Robert Hurt supported a bill that helped the uranium industry after taking contributions from the industry and because his father had a stake in it.
Sierra Club on Wednesday, October 13th, 2010 in a TV ad
Conservation groups accuse Robert Hurt of conflict-of-interest on uranium vote.
The television and direct-mail ads aimed at state Sen. Robert Hurt’s vote on a uranium mining study say he’s guilty of a "shocking conflict of interest."
The ads are shocking all right, but not necessarily for the reasons stated by the conservation groups that produced the ads.
Hurt, a Republican, is running to unseat Democratic Rep. Tom Perriello in Virginia’s 5th Congressional District.
The TV ad, "Robert Hurt’s Shocking Conflict of Interest," challenges Hurt’s decision to vote in 2008 on a Senate bill that would have created a commission to study the potential for uranium mining in Virginia, which has been banned since 1982.
The ads produced by the Sierra Club and the League of Conservation Voters call Hurt’s decision to vote yes on the bill "a shocking conflict of interest ... maybe it’s because Hurt’s father has a financial interest in uranium mining, or because Hurt has taken thousands from uranium interests."
A subsequent direct-mail ad goes further, saying:. "When family money is involved, a radioactive conflict of interest means nothing to Robert Hurt."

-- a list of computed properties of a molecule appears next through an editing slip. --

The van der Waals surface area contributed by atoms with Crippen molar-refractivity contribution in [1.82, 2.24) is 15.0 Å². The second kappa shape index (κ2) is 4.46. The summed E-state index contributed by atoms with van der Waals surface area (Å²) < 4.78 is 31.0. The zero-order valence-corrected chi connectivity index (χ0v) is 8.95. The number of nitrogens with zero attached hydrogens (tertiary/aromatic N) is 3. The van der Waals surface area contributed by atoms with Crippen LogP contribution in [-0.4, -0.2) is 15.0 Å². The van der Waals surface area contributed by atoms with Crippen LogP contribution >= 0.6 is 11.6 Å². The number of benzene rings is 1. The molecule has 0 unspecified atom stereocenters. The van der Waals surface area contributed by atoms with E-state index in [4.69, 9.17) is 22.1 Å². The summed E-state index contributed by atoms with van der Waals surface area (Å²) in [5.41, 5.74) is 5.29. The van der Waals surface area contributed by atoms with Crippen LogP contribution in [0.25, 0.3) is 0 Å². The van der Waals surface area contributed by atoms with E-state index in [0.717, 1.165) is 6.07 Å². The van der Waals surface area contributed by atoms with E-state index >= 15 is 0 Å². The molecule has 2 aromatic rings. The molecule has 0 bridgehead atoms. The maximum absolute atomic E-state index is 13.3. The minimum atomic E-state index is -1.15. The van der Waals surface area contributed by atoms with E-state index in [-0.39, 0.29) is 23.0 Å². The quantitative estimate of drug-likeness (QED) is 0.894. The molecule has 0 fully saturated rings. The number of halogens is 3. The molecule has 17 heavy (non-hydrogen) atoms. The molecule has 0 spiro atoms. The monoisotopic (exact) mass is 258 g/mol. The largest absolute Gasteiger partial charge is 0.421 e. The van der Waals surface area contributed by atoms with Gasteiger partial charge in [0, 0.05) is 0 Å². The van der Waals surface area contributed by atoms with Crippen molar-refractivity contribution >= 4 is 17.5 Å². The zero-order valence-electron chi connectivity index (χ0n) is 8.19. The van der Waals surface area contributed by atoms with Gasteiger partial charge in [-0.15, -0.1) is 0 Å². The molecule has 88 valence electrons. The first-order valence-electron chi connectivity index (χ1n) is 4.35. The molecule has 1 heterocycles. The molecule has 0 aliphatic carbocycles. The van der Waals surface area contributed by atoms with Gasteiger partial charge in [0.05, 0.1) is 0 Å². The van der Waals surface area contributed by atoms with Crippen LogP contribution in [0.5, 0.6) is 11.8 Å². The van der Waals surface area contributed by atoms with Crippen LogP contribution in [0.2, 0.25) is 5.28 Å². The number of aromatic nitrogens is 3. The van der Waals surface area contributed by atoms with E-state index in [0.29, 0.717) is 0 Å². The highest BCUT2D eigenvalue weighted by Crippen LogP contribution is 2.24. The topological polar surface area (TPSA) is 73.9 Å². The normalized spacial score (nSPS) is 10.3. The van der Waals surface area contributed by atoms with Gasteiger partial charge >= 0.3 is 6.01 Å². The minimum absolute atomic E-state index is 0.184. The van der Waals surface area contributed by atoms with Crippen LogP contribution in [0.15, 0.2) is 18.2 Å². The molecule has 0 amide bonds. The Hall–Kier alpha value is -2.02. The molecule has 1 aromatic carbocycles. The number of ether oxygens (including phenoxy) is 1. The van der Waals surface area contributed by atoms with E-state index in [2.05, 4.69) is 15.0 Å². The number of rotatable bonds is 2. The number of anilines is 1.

That’s a nuclear statement that ends up half-baked.
The TV ad overstates Hurt’s personal ties to the uranium industry, and three direct-mail ads take the issue over the top. One, showing a young girl on a swing and bearing the headline, "There’s a hidden danger lurking underground ...," resembles an infamous Lyndon Johnson ad in the 1964 presidential race that featured a girl picking flower petals moments before a nuclear explosion.
Hurt’s campaign called the ad "a despicable, false negative attack" run by "liberal special-interest groups on Congressman Perriello’s behalf." Perriello’s campaign said the issue demonstrates the danger of accepting political contributions from corporate interests.
We agree the ads go too far, but the issue of uranium mining is legitimate and timely. Last Tuesday, the National Academy of Sciences convened the first meeting of a one-year study requested by the state and paid for by a uranium company headquartered in Chatham, Hurt’s hometown in Pittsylvania County.
Hurt’s father, Henry C. Hurt Jr., is an investor in the company, Virginia Uranium Inc. It was formed in 2007 by Walter Coles Sr., whose farm, Coles Hill, contains a major deposit of uranium discovered in the late 1970s.
The study was requested by the Virginia Coal and Energy Commission last year, but Hurt’s alleged conflict occurred more than a year earlier in a vote in the Virginia Senate on a bill to authorize the study. That bill eventually died in the House of Delegates but Virginia Uranium is paying $1.4 million for the National Academy of Sciences Study, which will examine the potential socioeconomic impact of allowing uranium mining in Virginia.